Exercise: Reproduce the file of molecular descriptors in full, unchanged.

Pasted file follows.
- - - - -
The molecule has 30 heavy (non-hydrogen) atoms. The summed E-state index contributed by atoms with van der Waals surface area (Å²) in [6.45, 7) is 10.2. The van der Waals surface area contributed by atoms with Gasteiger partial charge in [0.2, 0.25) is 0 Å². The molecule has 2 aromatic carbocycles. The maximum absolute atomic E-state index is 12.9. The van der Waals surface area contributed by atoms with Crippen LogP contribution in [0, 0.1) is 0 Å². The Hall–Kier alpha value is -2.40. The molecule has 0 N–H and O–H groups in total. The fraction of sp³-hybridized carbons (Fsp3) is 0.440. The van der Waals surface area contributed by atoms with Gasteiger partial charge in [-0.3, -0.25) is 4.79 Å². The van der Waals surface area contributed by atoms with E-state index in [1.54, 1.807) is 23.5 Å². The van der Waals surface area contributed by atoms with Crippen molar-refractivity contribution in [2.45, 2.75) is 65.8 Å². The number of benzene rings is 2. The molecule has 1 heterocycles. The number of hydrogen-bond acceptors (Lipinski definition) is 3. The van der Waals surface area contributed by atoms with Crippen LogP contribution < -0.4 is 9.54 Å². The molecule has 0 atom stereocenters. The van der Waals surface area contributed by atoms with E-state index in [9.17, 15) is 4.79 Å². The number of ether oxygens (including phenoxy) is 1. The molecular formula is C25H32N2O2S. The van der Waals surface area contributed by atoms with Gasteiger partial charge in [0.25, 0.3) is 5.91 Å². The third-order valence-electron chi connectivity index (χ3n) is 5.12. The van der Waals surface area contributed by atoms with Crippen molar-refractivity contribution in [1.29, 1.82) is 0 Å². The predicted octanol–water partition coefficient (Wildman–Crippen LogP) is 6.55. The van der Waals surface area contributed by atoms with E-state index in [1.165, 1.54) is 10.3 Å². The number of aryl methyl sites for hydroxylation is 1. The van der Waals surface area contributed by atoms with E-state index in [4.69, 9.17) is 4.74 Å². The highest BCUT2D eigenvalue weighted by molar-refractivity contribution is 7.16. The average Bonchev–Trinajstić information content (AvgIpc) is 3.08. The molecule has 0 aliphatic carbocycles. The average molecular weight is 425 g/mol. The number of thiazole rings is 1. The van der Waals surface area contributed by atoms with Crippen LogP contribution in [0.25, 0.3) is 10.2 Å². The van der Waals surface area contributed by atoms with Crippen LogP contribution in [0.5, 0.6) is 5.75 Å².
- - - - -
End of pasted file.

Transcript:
The molecule has 30 heavy (non-hydrogen) atoms. The summed E-state index contributed by atoms with van der Waals surface area (Å²) in [6.45, 7) is 10.2. The van der Waals surface area contributed by atoms with Gasteiger partial charge in [0.2, 0.25) is 0 Å². The molecule has 2 aromatic carbocycles. The maximum absolute atomic E-state index is 12.9. The van der Waals surface area contributed by atoms with Crippen LogP contribution in [0, 0.1) is 0 Å². The Hall–Kier alpha value is -2.40. The molecule has 0 N–H and O–H groups in total. The fraction of sp³-hybridized carbons (Fsp3) is 0.440. The van der Waals surface area contributed by atoms with Gasteiger partial charge in [-0.3, -0.25) is 4.79 Å². The van der Waals surface area contributed by atoms with E-state index in [1.54, 1.807) is 23.5 Å². The van der Waals surface area contributed by atoms with Crippen molar-refractivity contribution in [2.45, 2.75) is 65.8 Å². The number of benzene rings is 2. The molecule has 1 heterocycles. The number of hydrogen-bond acceptors (Lipinski definition) is 3. The van der Waals surface area contributed by atoms with Crippen LogP contribution < -0.4 is 9.54 Å². The molecule has 0 atom stereocenters. The van der Waals surface area contributed by atoms with E-state index in [9.17, 15) is 4.79 Å². The number of ether oxygens (including phenoxy) is 1. The molecular formula is C25H32N2O2S. The van der Waals surface area contributed by atoms with Gasteiger partial charge in [0.25, 0.3) is 5.91 Å². The third-order valence-electron chi connectivity index (χ3n) is 5.12. The van der Waals surface area contributed by atoms with Crippen molar-refractivity contribution in [1.29, 1.82) is 0 Å². The predicted octanol–water partition coefficient (Wildman–Crippen LogP) is 6.55. The van der Waals surface area contributed by atoms with E-state index in [1.165, 1.54) is 10.3 Å². The number of aryl methyl sites for hydroxylation is 1. The van der Waals surface area contributed by atoms with E-state index in [4.69, 9.17) is 4.74 Å². The highest BCUT2D eigenvalue weighted by molar-refractivity contribution is 7.16. The average Bonchev–Trinajstić information content (AvgIpc) is 3.08. The molecule has 0 aliphatic carbocycles. The average molecular weight is 425 g/mol. The number of thiazole rings is 1. The van der Waals surface area contributed by atoms with Crippen LogP contribution in [0.25, 0.3) is 10.2 Å². The van der Waals surface area contributed by atoms with Crippen LogP contribution in [0.5, 0.6) is 5.75 Å².